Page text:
When your output frame size is 1280 pixels wide by 720 pixels tall or bigger, it is considered HD (High-Definition). Minutes of HD video count as 2 regular minutes. So if you encode your 10 minute video to one HD output, the total minutes for that encoding job would be 20.
There is no extra charge if only your input video is HD.
Audio-only minutes (audio to audio, or video to audio) count as 1/4 regular minutes. So if you encode your 10 minute video to just audio, or start with a 10 minute audio file (MP3, WAV, etc.) the total minutes would be 2.5.
NOTE: While writing this, news broke that Zencoder was acquired by Brightcove.
Perhaps the easiest to understand and calculate from a pricing standpoint is Encoding.com as they do gigabytes of video with pay-as-you-go, monthly and high volume plans. However, the way they calculate gigabytes includes your incoming and outgoing files. So if you have a monthly 10GB plan it would be $49 a month. Either way, 240 videos at 500MB each is going to cost you hundreds.
There are a couple quick and dirty free online video transcoders and Transcode.it is one of them offering a few preset profiles like iOS, MPEG-4, Flash, Windows Media and Sony PSP. You upload the video, it transcodes and then emails you when it’s done.
Another pay encoding service uEncode features several output formats including MPEG-4, WebM, FLV and WMV with H.264, VP8 or WMV2 codecs. Pricing is pretty low at 10 cents per GB of source file size, 70 cents per GB of output file size and 10 cents per GB or destination (uploading to other services).
So again, 240 videos at 500MB each means about 120GB so it would be $12 to send for transcoding. If output were 75% of that it would be $63 and delivering it would be $9 per destination, so $84 for those videos, roughly.
actually uses Amazon S3 and EC2 as its backbone and pricing is pretty high at $2 per GB of source and and $2 per GB output. So again with our 120GB of input (240 files at 500MB each) it would be $240 right off the bat and again at 75% output filesize it would be another $180.
I don’t know how I missed these guys in the original when they had an article here at ReelSEO. I think I have a blind spot when I’m doing research and I see ReelSEO in SERPs.
Heywatch have a straight up per GB pricing (input file size plus output file size) in the $1.50-2.00/GB range. The service appears to be aimed at the more technically savvy as they offer a sandbox environment, instead of a free trial, for you to test encoding with their API (videos will only be output as five seconds in length). They have got some pretty big names on the client roster including, Tumblr. The API is REST based and responses are XML and JSON. Told you they were tech savvy dudes. Output codecs include: Flash Video, WebM, H264, MP4, WMV, Divx, HD, mobile, iPhone / iPod, PSP. If you need a specific format, you can also create it. Set bitrates, size, codec, container, etc.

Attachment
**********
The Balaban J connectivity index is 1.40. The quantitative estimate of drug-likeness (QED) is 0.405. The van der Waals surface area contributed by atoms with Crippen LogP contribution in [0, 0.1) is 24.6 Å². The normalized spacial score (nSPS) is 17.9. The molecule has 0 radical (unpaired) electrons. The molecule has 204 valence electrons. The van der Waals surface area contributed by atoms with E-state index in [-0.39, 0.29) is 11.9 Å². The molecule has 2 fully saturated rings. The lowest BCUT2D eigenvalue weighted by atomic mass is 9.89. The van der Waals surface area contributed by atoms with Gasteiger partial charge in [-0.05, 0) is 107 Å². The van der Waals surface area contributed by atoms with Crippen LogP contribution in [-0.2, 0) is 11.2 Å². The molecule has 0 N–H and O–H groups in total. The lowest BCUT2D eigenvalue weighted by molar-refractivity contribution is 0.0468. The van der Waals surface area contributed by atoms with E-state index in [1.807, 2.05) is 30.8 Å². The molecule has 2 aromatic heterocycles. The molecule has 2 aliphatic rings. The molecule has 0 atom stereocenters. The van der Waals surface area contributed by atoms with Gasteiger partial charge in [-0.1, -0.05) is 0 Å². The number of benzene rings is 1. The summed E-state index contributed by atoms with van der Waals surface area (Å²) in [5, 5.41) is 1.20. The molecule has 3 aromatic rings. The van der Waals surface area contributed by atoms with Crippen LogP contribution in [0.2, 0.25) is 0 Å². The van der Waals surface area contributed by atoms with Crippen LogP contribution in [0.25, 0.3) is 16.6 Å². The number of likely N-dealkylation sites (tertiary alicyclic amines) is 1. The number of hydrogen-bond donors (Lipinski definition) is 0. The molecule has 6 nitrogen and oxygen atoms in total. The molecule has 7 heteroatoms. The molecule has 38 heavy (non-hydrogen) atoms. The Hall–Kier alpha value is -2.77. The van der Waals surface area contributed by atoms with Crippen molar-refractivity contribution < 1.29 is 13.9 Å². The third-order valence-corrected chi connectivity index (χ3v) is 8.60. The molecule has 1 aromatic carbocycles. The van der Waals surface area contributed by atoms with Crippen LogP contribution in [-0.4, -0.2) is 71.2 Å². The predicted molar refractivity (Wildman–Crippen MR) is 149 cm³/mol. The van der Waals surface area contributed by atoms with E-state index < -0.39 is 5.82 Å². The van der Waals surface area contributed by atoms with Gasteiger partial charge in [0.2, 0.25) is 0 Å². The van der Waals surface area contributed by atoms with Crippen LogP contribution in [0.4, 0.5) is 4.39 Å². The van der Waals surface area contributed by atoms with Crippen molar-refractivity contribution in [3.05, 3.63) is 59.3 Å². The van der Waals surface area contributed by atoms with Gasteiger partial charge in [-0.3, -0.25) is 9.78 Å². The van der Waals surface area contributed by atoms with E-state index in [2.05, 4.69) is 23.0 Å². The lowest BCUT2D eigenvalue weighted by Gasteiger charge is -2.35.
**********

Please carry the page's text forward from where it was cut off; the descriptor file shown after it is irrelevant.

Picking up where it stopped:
For those of you who are doing live video streaming there’s LiveTranscoding.com another SAAS. You essentially can send in your stream from Flash Media Live Encoder or Flumotion Encoding Software or hardware-based Viewcast (RTMP) or Digital Rapids Encoders (also RTMP). The outputs can be RTMP (Adobe FLV), HTTP (Apple m3u8-MPEG2 or Microsoft ismv-MPEG4), or MMS (Windows Media ASF).
Pricing plans range from $499 for a single output format with multi-bitrate, $599 for the PRO plan with just one bitrate or $1299 for the PRO with multi-bitrate. So if you wanted all four output formats, to reach desktops, iOS, Android and Windows Phone 7, your best bet is that last one.
If you have a massive amount of transcoding or encoding to do and, for whatever reason, don’t want to use a full online video platform (OVP), you’ll have a bit of work ahead of you as you can see. Pricing varies wildly in the space and some services are simply reselling what the IAAS places like Amazon and Google are offering. It might save you some time using them but you’re going to end up paying a good amount for it. It might be best to simply go with an OVP since you’ll generally have distribution and content management built in as well as analytics. But if you’re looking at some non-standard usage or are trying to package up cloud-based encoding and transcoding into other services you offer, you should now have some good information on where to go look.
Please let me know in the comments below if there is another great service that you’re aware of for online, cloud-based encoding/transcoding tools or services.